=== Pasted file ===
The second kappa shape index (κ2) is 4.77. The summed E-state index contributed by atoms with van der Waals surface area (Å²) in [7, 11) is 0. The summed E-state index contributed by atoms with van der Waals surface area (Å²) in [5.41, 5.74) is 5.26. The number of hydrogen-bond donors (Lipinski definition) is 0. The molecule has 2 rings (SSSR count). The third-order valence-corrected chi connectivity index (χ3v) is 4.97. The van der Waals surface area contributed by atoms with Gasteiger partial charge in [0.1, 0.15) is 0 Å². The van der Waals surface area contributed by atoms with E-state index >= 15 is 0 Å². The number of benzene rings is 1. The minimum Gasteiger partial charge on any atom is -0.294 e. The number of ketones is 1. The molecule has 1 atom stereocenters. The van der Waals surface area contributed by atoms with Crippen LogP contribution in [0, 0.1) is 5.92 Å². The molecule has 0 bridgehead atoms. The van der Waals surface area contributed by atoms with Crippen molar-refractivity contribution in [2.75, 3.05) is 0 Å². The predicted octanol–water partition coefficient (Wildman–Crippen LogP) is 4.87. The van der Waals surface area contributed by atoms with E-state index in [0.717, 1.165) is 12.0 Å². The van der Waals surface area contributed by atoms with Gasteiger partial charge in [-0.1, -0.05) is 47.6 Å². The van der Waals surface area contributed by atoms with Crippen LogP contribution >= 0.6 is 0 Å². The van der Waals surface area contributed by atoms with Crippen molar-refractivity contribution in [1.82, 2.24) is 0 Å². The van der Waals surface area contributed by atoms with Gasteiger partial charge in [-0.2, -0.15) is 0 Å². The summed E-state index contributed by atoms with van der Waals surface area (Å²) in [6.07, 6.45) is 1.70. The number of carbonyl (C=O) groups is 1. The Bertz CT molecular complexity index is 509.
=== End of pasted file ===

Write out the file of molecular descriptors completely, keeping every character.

The second kappa shape index (κ2) is 4.77. The summed E-state index contributed by atoms with van der Waals surface area (Å²) in [7, 11) is 0. The summed E-state index contributed by atoms with van der Waals surface area (Å²) in [5.41, 5.74) is 5.26. The number of hydrogen-bond donors (Lipinski definition) is 0. The molecule has 2 rings (SSSR count). The third-order valence-corrected chi connectivity index (χ3v) is 4.97. The van der Waals surface area contributed by atoms with Gasteiger partial charge in [0.1, 0.15) is 0 Å². The van der Waals surface area contributed by atoms with E-state index >= 15 is 0 Å². The number of benzene rings is 1. The minimum Gasteiger partial charge on any atom is -0.294 e. The number of ketones is 1. The molecule has 1 atom stereocenters. The van der Waals surface area contributed by atoms with Crippen LogP contribution in [0, 0.1) is 5.92 Å². The molecule has 0 bridgehead atoms. The van der Waals surface area contributed by atoms with Crippen molar-refractivity contribution in [2.75, 3.05) is 0 Å². The predicted octanol–water partition coefficient (Wildman–Crippen LogP) is 4.87. The van der Waals surface area contributed by atoms with E-state index in [0.717, 1.165) is 12.0 Å². The van der Waals surface area contributed by atoms with Gasteiger partial charge in [-0.1, -0.05) is 47.6 Å². The van der Waals surface area contributed by atoms with Crippen LogP contribution >= 0.6 is 0 Å². The van der Waals surface area contributed by atoms with Crippen molar-refractivity contribution in [1.82, 2.24) is 0 Å². The van der Waals surface area contributed by atoms with Gasteiger partial charge in [-0.2, -0.15) is 0 Å². The summed E-state index contributed by atoms with van der Waals surface area (Å²) in [6.07, 6.45) is 1.70. The number of carbonyl (C=O) groups is 1. The Bertz CT molecular complexity index is 509.